Power begets power. The mandate the Modi government has got may be a blessing in disguise in a way and that environmentalists are going to scream murder is a given thing. Since coming to power in May 2014 the Modi government has opened up 52 new coal mines to fuel its electrification programs. This number, 52, is 86% growth over the number of mines added between 2009-2014 with a coalition government struggling to break free from the red tape pertaining to environment and forest clearances.
The reason may be attributed to the structural reforms which minimised the cumbersome process of approvals and permissions from a host of statutory authorities.
These new mines have added 164 MT (million tonne) to the Indias annual coal production capacity. This is 113% increase over the capacity added during the previous 5 year block.
India relies on burning coal for generation of power. Nearly 57% of the power generated is through cal. These mines have helped in power generation and has reduced power shortages. The demand supply gap has narrowed to 0.7% in 2019 according to the data provided by the Central Electricity Authority.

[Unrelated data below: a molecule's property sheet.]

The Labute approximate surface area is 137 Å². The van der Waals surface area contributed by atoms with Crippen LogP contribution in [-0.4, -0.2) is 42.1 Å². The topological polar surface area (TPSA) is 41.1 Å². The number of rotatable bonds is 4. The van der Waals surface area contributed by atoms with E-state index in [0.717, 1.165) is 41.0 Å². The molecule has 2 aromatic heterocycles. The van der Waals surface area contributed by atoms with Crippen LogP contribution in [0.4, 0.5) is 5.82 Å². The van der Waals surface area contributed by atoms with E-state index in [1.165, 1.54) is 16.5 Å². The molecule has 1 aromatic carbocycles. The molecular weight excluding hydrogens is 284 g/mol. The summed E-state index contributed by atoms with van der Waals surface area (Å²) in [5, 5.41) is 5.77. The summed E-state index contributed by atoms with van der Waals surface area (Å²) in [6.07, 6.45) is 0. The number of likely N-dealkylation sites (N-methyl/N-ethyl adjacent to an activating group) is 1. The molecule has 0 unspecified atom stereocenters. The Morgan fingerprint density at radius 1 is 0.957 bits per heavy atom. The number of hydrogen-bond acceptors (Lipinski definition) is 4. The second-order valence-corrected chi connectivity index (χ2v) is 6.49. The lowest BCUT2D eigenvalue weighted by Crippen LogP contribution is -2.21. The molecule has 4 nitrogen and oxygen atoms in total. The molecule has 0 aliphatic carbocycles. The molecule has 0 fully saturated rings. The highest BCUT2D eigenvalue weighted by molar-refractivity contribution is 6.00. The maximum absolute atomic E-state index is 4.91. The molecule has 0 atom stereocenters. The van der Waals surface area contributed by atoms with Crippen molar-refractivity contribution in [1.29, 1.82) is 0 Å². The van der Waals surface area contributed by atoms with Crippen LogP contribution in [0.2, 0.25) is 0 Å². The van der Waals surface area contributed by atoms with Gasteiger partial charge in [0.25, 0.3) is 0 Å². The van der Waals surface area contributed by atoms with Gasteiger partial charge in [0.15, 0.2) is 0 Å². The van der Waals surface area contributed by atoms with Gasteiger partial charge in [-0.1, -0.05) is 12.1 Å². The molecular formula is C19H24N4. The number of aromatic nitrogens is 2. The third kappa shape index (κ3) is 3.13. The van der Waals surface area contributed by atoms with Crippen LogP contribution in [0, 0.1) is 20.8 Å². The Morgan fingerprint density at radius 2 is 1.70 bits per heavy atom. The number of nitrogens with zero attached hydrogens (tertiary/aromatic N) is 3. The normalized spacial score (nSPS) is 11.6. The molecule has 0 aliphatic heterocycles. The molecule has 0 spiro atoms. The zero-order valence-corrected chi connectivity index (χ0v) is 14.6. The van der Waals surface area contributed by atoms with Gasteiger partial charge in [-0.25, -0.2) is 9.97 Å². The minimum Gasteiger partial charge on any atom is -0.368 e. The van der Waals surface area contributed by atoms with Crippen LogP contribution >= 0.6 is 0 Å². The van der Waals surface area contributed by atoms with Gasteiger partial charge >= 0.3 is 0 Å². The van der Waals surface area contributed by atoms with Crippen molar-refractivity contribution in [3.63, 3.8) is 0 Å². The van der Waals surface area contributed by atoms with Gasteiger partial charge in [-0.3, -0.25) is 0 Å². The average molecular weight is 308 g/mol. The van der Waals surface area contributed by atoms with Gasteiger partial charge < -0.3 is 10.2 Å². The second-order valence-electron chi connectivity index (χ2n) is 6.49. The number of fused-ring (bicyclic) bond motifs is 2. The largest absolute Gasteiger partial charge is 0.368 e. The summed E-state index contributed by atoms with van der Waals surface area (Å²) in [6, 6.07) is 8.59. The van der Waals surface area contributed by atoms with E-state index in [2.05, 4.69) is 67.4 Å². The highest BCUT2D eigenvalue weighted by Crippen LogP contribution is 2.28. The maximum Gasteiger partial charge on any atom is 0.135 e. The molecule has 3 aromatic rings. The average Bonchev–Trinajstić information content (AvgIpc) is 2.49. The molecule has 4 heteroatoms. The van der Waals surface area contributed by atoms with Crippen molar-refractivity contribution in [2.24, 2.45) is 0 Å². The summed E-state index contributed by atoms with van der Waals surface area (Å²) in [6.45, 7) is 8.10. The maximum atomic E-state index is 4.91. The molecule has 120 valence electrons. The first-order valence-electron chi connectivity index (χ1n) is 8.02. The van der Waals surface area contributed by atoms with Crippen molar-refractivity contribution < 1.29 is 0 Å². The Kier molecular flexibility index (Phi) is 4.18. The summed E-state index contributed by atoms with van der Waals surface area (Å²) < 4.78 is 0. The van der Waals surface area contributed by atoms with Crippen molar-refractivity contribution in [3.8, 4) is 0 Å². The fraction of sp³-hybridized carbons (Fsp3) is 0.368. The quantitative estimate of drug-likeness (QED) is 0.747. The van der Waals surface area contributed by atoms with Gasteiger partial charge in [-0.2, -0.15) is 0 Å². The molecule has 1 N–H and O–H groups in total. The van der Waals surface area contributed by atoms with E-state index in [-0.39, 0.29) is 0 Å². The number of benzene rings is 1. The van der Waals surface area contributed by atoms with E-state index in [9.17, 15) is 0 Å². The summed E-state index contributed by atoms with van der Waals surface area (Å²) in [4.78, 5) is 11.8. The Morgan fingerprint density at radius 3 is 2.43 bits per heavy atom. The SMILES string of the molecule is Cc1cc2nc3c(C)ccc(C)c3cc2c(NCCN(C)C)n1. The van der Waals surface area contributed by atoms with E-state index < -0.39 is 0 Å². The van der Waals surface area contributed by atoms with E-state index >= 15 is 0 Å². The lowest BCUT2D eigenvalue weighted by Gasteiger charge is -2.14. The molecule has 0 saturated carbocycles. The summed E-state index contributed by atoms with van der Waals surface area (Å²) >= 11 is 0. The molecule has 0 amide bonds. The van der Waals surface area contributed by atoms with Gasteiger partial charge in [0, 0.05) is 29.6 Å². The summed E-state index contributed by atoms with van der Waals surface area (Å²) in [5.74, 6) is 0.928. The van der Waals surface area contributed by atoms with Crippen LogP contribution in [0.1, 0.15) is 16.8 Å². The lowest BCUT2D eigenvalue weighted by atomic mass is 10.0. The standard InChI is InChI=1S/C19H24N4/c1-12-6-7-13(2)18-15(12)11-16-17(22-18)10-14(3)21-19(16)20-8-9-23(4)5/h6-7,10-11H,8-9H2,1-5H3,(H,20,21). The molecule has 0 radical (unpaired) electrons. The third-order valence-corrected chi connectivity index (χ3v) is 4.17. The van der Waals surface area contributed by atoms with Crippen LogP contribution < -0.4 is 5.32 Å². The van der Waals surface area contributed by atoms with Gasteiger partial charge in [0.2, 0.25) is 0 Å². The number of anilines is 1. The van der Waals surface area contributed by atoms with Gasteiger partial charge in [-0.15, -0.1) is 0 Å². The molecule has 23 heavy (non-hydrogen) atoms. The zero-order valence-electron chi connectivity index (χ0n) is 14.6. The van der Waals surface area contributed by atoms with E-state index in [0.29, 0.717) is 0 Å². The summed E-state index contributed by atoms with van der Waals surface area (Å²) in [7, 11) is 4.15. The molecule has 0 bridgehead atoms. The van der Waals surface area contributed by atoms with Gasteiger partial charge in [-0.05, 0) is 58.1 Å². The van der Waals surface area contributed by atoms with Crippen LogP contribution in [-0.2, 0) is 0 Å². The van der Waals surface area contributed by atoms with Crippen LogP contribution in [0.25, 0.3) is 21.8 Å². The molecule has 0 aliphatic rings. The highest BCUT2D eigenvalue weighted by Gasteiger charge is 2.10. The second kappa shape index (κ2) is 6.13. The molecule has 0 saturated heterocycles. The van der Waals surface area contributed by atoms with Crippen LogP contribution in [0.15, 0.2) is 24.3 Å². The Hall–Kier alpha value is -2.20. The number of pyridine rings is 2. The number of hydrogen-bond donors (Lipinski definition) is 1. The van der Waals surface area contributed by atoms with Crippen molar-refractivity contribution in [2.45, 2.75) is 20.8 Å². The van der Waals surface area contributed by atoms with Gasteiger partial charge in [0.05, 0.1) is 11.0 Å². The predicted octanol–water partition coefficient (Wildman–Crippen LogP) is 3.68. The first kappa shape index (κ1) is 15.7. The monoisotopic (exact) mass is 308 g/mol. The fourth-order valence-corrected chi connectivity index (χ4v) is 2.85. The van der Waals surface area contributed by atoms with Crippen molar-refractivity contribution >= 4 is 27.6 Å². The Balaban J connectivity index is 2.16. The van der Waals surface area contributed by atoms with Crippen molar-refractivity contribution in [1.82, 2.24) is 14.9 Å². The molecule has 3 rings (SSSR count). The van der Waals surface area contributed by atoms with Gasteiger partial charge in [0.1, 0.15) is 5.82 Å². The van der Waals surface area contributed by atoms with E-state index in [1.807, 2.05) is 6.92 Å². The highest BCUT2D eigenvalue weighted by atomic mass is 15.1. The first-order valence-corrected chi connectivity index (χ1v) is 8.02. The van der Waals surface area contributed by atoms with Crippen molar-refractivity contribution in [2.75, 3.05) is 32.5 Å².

On December 19, coal and railway minister Piyush Goyal told Parliament in a written reply that all-India coal production stood at 433.9 MT during the April-November period of 2018-19 financial year, indicating a growth rate of 9.8%. During the same period, state-run Coal India Limited’s production stood at more than 358 MT, marking a growth rate of 8.8% over the previous corresponding period.
In April, the government completed the task of hooking up all the 18,452 un-electrified inhabited villages to the national power grid under the Deen Dayal Upadhyaya Gram Jyoti Yojana. It is now in the process of bringing power to all households without electricity by giving free connections under the Saubhagya scheme. So far, 91.9% of the 2.48 crore households identified without power have been electrified